Palm Sunday


Palm Sunday
   In the late Middle Ages, this was one of the most vivid festivals of the year. Before Mass, the priests blessed 'palms' (twigs of sallow, box or yew) which the congregation carried in procession and later took home. During Mass people made crosses, either from their 'palms' or from sticks and string they had brought to the church; these too were blessed, and taken home to ward off evil (Duffy, 1992: 23-7).
   Echoes remained in the secular folk custom of 'going a-palming', common from the 18th century until the mid-19th century. Groups of young people went into the woods to collect the catkin-bearing hazel and sallow, to decorate their homes and bring luck for the year, and to wear in their buttonholes. In northern counties, sallow was still made into crosses and hung on walls; William Henderson recalled making them himself as a boy in the 1820s, 'like a St Andrew's Cross, with a tuft of catkins at each point, bound with knots and bows of ribbon'. In some places those gathering 'palms' then headed for a prominent hill, to dance and hold sports, eat figs and cakes, and drink sugared water. This caused annoyance to landowners whose hedges and woods were invaded, and was held to encourage drunkenness, brawling, and immorality; it was discouraged by the later Victorian gentry.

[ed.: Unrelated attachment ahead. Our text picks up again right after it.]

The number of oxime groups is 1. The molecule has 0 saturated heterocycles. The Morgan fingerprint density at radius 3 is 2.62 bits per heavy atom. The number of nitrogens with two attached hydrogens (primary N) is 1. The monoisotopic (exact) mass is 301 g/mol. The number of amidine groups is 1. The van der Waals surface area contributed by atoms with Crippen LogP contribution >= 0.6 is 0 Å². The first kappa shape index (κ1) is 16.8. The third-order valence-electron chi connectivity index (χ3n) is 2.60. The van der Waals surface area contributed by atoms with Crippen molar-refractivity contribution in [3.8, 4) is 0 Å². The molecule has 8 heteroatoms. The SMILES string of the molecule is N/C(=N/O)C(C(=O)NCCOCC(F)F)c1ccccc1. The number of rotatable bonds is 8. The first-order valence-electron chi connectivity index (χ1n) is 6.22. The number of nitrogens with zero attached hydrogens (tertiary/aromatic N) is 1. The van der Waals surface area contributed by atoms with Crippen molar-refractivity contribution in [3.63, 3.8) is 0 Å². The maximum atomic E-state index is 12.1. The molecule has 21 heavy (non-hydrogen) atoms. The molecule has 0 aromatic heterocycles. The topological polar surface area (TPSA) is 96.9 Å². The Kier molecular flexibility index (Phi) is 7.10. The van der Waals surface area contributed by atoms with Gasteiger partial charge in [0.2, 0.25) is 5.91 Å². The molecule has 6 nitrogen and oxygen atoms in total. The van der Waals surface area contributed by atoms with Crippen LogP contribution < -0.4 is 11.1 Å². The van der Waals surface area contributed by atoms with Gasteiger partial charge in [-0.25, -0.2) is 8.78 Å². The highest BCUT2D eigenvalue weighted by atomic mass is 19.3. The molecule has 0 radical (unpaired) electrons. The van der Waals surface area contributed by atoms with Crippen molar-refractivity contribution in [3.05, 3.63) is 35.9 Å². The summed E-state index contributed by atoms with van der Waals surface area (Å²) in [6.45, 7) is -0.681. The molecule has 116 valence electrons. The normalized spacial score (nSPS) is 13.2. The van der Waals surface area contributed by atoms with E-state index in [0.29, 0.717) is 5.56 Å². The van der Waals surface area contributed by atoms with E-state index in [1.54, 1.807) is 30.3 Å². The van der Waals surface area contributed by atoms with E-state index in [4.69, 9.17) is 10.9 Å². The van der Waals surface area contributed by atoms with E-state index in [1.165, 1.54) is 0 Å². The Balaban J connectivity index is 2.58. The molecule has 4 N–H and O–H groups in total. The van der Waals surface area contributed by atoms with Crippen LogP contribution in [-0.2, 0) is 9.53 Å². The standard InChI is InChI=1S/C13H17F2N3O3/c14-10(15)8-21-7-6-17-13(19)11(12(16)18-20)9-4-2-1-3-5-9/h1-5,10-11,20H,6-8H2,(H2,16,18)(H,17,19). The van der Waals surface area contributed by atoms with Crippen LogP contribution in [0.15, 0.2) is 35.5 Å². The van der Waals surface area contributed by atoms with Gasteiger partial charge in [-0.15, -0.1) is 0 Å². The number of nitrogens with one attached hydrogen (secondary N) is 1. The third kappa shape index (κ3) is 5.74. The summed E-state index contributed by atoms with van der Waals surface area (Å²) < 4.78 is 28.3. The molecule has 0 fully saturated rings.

See also *fig Sunday, *pax cakes.

A Dictionary of English folklore. . 2014.

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